The storm ahead and the importance of community

March 2020

Today is March 17th. We’re currently at the base of a deadly pandemic’s exponential curve and the start of an economic recession. Many problematic leaders (to put it very mildly) are at the helm of important countries and their response to this disaster has been inadequate to say the least. So yes, it’s pretty bad and it’s going to get worst. Like most, I feel powerless and it sucks.

As I’ve mentioned on Twitter, motion design, animation, editing, and coding, are some of the skills I can bring to the table to help the people around me on a professional level. It’s a small contribution, but it’s something I can do well.

But this post will not be about work. I want to talk about the importance of building and maintaining a community in these rocky times, and the complexity of doing so without being in the same room.

Let’s be honest here. Times are about to get tough. I’m not going to make predictions, but the maths tell us we’ll lose a lot of people.

This is why supporting each other in small community clusters, as we did in pre-pandemic face-to-face life, is going to be essential. I think we can all learn from community organizers and try to lead efforts to foster small online communities.

A little bit about me before I go forward with my suggestions on how to do this. I used to love Facebook. And MSN before that. I loved sharing stuff with friends and the feeling of community it created. But as time went on, Facebook became this weird blob of ads and uninteresting content that annoyed me. Also, I felt my relation with it shift. When I was posting something, I could feel my hunger for likes and the dopamine they’d bring. So, feeling like posting stuff would not bring me joy anymore, I got away from the feed and just left. I kept organizing events and messaging people I am personally close with, and focused on having fun and healthy face-to-face relationships. That’s how I became somewhat reclusive online and stayed the extrovert I am in the real life.

Also, although I mostly left for personal reasons, Facebook as a company had some very questionable behaviour which made me not want to come back. That being said, we’re not going to get into that now.

Nonetheless, I think Facebook is going to play an important role in this moment. Bad times require us to use the tools available and Facebook is a good one. Twitter has its importance as a way to spread information fast, but Facebook is better for smaller conversations. Also, in Quebec, Canada, Twitter is basically inexistent.

The key thing is to use Facebook the right way. People will often avoid posting on Facebook because there are too many people in the room. I’d never want to entertain a discussion with all of my classmates, colleagues, family members, and the random people I met on trips around the world, all simultaneously talking over each other and debating. Having a conversation with hundreds of people is just not realistic or pleasant.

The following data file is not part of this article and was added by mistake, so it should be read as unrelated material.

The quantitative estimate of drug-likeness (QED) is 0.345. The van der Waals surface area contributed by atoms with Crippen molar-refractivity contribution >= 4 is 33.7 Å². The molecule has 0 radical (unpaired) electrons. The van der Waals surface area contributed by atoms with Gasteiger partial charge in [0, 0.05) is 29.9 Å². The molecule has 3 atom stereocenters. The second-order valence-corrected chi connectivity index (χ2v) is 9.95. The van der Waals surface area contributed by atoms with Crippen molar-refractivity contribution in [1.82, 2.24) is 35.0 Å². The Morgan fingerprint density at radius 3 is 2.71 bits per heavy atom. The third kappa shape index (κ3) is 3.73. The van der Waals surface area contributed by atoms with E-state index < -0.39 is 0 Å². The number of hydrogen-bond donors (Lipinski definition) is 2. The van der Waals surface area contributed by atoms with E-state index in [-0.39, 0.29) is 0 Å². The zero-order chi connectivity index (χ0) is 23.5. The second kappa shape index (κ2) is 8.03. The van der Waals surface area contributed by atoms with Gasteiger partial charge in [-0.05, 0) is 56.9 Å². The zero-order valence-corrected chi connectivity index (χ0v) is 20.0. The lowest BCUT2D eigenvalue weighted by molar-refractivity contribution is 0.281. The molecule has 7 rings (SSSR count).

Facebook’s best feature

So, the trick here, is events. Events are the only thing I still love about Facebook. Like small, temporary, private versions of Facebook that you can share with only the people you want to. More contained than posting publicly on your wall and more organized than just having a group messenger chat. So, that’s what we did with a bunch of friends. We created an event where we’ll support each other for the upcoming months. We’re around 30. My uneducated guess would be that be that the sweet spot is between 10 and 60. You can create as much as you want. One for family, one for friends, one for co-workers, etc.

It feels like the Facebook of 2008. When we could just hang out, post random stuff, ask for help, mess around and have a laugh. Having to self-isolate will be rough for many that aren’t accustomed to it. I’ve been working remote for more than 5 years and I know how to do it, but most of my friends don’t. The immediate thing we have to battle is, of course, the spread of the disease. The second issue will be the loneliness created by the first battle. This solution is not perfect, but it’s a good enough way to stay connected with your community.

Also this is a great place to organize things like smaller recurrent online events. In our event we’re currently discussing plans and making a calendar for a bunch of upcoming events. A camera party (we talk on video while drinking in our respective apartments), a live movie watching party where we stream the same movie at the same time and discuss it, online poker games, etc.

Here are some technical tools that can help you reduce the distance between you and this community you’ll foster:

  1. Create one of many Facebook events in which you’ll build your community.
  2. Use the function “Message guest” to create a video conversation in Facebook messenger, or use Google hangouts or Jit.si, and have a remote get together. Have a drink and talk as you would in a party.
  3. Use Chess.com, Poker Stars or kosmi.io, to organise live Chess/Poker/NES games. If you and some of your friends have a video game you play, tell the others and invite them into the group.
  4. Use Netflix Party or kosmi.io to stream the same movie together. Watching a movie alone and watching it with people is completely different.
  5. And finally, of course, share and write stuff in there. Try to nodge things towards the positive and constructive side of things. Don’t let this become just another wall of horrors as the news are. But allow people to ask for help and be vulnerable if they need it.

Again, this is going to get a lot worst before it gets better. But we can make this less scary. We all just want to be closer and we can’t, so this is a way. If you can operate a computer well, be the captain of this ship. Be the leader you wished you had.

Stay safe and stay strong. You can do this. We can do this. Let’s all be cool to each other and get on the other side stronger. 👊